7 interesting observations about the global cryptoasset ecosystem

Posted by Jun on May 08, 2019

The Cambridge Centre of Alternative Finance (based at the University of Cambridge Judge Business School) recently released its Global Cryptoasset Benchmarking Study 2018. The lengthy 96-page report, which was a culmination of surveys conducted over several months from more than 180 entities in 47 different countries, provides an excellent overview of the global cryptoasset ecosystem. The survey data was collected by the research team between May and July 2018.

Some interesting statistics and observations from the study:

Note: Text and charts quoted from the study

1. Users

Total user accounts at service providers have exceeded 139 million with at least 35 million identity-verified users, the latter growing nearly 4X in 2017 and doubling again in the first three quarters of 2018. Only 38% of all users can be considered active, although definitions and criteria of activity levels vary significantly across service providers.

2. Mining energy

Over half of identified mining facilities, weighted by megawatts of electricity consumed, have some share of renewable energy as part of their total energy mix. An increasing number of hashing facilities are moving to regions with abundant low-cost electricity generated by hydroelectric power. Less than a quarter of identified miners do not use any forms of renewable energy sources at all, although the energy mix of one quarter of facilities could not be identified.

3. Mining Concentration

Cryptoasset mining appears to be less concentrated geographically, in hash power ownership, and in manufacturer options than commonly depicted: the mining map exhibits that hashing facilities and pool operators are distributed globally, with growing operations in the USA and Canada.

4. IT Security

The study observed a lack of transparency on both external and internal security audits: more than 80% of firms do not publicly share information about security audits, indicating a general unwillingness to divulge security-critical information.

5. Fiat-Crypto

The cryptoasset ecosystem is becoming more connected to traditional finance due to the emergence and growth of gateways bridging both systems, as well as growing regulatory clarity. Bank wires dominate supported methods for both deposits and withdrawals; the use of physical cash is more popular in Asia-Pacific than in other world regions.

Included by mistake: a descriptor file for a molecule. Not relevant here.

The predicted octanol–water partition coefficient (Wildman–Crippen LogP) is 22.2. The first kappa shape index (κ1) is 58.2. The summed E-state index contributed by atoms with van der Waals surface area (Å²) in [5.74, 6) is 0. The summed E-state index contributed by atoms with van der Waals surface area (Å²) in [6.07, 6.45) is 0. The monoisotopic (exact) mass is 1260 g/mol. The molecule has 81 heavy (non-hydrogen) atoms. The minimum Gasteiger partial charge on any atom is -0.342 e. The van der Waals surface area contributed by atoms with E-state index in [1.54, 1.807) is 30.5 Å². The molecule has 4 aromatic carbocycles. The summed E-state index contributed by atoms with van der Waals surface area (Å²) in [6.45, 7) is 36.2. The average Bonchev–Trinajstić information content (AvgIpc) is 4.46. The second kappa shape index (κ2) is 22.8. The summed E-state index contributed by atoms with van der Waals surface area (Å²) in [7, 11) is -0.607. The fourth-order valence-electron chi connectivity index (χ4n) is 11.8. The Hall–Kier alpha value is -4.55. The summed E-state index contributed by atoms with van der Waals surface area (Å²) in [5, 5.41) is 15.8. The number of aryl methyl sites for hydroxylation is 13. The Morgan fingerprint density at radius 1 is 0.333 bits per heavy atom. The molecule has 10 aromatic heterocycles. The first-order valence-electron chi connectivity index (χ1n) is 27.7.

6. Storage and custody

In the event of customer funds being lost or stolen, a growing number of custodial service providers have put a refund procedure in place: 64% of custodians have a written refund procedure, as opposed to 62% in 2017.

However, the figure below reveals that there are significant differences between specialised exchanges and multi-segment companies: only one third of custodial exchange-only firms have an existing refund procedure, compared to three quarters of multi-segment firms.

7. Compliance

Cryptoasset service providers are fostering their compliance efforts, even when not explicitly subject to regulatory oversight: 37% of cryptoasset-only service providers have an in-house compliance team and more than half perform KYC/AML checks.

       

While an average of 14% of KYC/AML checks result in service providers not opening new accounts or closing existing accounts, some firms claim figures between 50% and 80% - well above comparable traditional finance benchmarks.

The majority of entities that support both cryptoasset and fiat currency use third-party support for KYC/AML; thereby relying primarily on traditional service providers (62%) rather than blockchain analytics companies. Overall, only one third of surveyed service providers reported using the services of blockchain analytics companies that provide on-chain forensics of blockchain.

In terms of the future outlook, the study concludes that that the speculation of the death of the cryptoasset market and ecosystem has been greatly exaggerated. Indeed, it is likely that the expansion plans of industry participants will, at most, be delayed.